Finding confidence at university

It’s time for me to take a post from the blogosphere about a different subject and put the university focus on to it.

Today, I’m looking at a recent post from Life Coaches Blog, called “How to Boost Your Confidence at Work“.  It highlights 5 ways for those in employment to get out there and feel good about what they do.

But the 5 tips can be used in the context of university life.  Either through your study, or when socialising:

How to Boost Your Confidence at University

photo by Snap(R)

1. Fake it till you make it

  • Study

A new module can prove daunting for the best of us.  Remember you’re in the same boat as everyone else.  There’s no reason why you shouldn’t just crack on with the work without fear.

Taking on a positive persona as you work can work wonders.  There’s nothing wrong in seeking further advice when you feel stuck.  If anything, it shows greater confidence and forward thinking.  A winning situation.

  • Social

This doesn’t mean you should lie.  The main thing is to realise that you don’t know everything.  Doing something new can feel uncomfortable, but it’s part of life.  And at uni, everyone is doing new stuff all the time.  Rather than cautiously dip your toe in the water, jump in with both feet and enjoy the ride.

…er, so long as it’s not something potentially life-threatening or expensive…! 

2. Soak up knowledge and don’t be afraid to ask questions

  •  Study

When you ask questions, you want answers.  But in university terms, when you ask questions, you usually get into a great debate.

Never fear.  Debate helps you soak up information and it points you in the right direction for taking in even more useful facts.

If you feel confident on a particular topic, try to find different opinions and viewpoints.

If your confidence lacks the scope to go that far, at least ask questions in seminars, tutorials, and one-to-one meetings with tutors.  They’ll probably be happy to talk things through with you.  In no time, you’ll be taking on the world!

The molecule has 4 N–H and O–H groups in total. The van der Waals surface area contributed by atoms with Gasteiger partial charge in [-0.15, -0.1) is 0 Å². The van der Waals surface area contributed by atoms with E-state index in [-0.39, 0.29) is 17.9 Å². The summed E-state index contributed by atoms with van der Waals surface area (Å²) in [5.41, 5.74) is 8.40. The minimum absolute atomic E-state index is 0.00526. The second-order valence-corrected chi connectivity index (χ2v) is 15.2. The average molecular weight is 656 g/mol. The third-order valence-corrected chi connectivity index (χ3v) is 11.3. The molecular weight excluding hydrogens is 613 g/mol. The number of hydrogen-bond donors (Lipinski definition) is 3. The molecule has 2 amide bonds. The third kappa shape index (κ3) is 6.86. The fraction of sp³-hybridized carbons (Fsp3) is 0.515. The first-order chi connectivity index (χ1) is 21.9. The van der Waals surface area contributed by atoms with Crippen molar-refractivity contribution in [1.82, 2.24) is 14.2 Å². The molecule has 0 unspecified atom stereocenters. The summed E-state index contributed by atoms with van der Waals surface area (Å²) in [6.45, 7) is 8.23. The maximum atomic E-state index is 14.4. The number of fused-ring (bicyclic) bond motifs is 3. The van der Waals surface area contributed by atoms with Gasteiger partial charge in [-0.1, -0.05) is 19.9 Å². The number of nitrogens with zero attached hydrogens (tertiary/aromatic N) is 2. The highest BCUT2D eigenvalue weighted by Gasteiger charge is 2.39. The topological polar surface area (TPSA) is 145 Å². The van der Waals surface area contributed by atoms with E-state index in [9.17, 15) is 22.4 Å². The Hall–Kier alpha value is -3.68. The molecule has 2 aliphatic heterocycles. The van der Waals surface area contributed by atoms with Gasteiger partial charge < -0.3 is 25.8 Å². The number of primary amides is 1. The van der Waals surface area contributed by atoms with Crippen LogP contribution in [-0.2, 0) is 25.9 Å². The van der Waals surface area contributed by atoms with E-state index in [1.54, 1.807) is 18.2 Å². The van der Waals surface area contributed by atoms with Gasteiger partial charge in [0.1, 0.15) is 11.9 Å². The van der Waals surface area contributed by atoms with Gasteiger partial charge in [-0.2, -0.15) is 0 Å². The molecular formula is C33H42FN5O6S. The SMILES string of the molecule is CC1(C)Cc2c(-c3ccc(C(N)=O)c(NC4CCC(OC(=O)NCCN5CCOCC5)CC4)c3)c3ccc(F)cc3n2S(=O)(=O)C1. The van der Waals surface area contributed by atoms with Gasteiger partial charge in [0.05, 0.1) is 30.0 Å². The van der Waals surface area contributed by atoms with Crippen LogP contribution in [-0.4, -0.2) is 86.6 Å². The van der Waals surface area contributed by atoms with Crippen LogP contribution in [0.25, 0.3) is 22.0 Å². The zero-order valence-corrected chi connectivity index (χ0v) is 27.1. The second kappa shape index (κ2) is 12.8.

• Social

University isn’t going to find you.  You have to find university.  That means finding out what clubs and societies are around.  That means checking the uni Intranet, student magazines and leaflets, and all the posters up around campus.

If you’re uncertain about something, speak to whoever arranges things.  They’ll probably be happy to hear you’re interested.  If you show enough interest, you may be introduced to even more goodies.

3. Delete negative self talk

Even the brightest of students can’t ace everything.

When you put yourself down and think the work is all too much, you’re denting that positivity within.  Get out of that hole and stop talking yourself down.

Admit that the work’s hard and accept that you have to put in a lot of work.  But the problem doesn’t lie with you if you’re willing to put the time and effort in to getting it done.

If you start convincing yourself, “Everyone else can do it, so why can’t I?  I’m such an idiot, I’m so rubbish”, then you need to turn this all around.

Why not use this exaggeration for positive gain?  Convince yourself of this…”Everyone else can do it, so why can’t I?  I’ve got the passion and the drive, so I’ll give it my all.  I can do this just as much as anyone.”

4. Avoid saying “I can’t”

Saying “I can’t” is usually a way of getting out of something.  It’s a bit of a comfort blanket.

I’m confused by those two simple words, “I can’t”.  How does anyone know that they can’t do something if they haven’t tried?  And if they’ve tried and failed, why does that mean all hope is lost from now on?

I’d be amazed if there was 100% certainty that you genuinely couldn’t do something, especially if it’s linked in with an assignment you’ve been asked to complete.

Give yourself that push and tell yourself that you can.  It doesn’t matter what the task is, so long as you have that drive…As the Adidas slogan says, “Impossible is nothing“.

5. Look the part

Instead of sitting about in the communal areas of your halls, why not set out a proper plan, listing your aims for the day/week/semester?  When other students moan that they’re bogged down with their study/reading/life, why not think twice before agreeing wholeheartedly with them?

People don’t always want to be fed advice if they’re not looking for it, but there’s no harm in positive encouragement of others.  So don’t automatically agree that life sucks, because you’ll end up believing it too.

At uni, it’s not about what you wear, how you look, or the visual presentation of yourself.  It may help in certain circumstances, but it’s not the answer.  You need a sturdy attitude that’s ready for anything.  With a positive attitude and confidence shining through, others will pick you up further and appreciate your outlook.  This, in turn, will boost you even more.  The cycle continues until you truly believe in yourself and know that you look the part because you’re firmly IN that part.

Confidence is not showing off.  Confidence is about positivity, drive, passion, and striving to reach a particular destination.  Showing off is telling people how wonderful you are.  There’s a difference!

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Have you discovered anything great that gave your confidence a boost in the past?

Do you regularly use a tried and tested method of letting confidence flow effortlessly through you?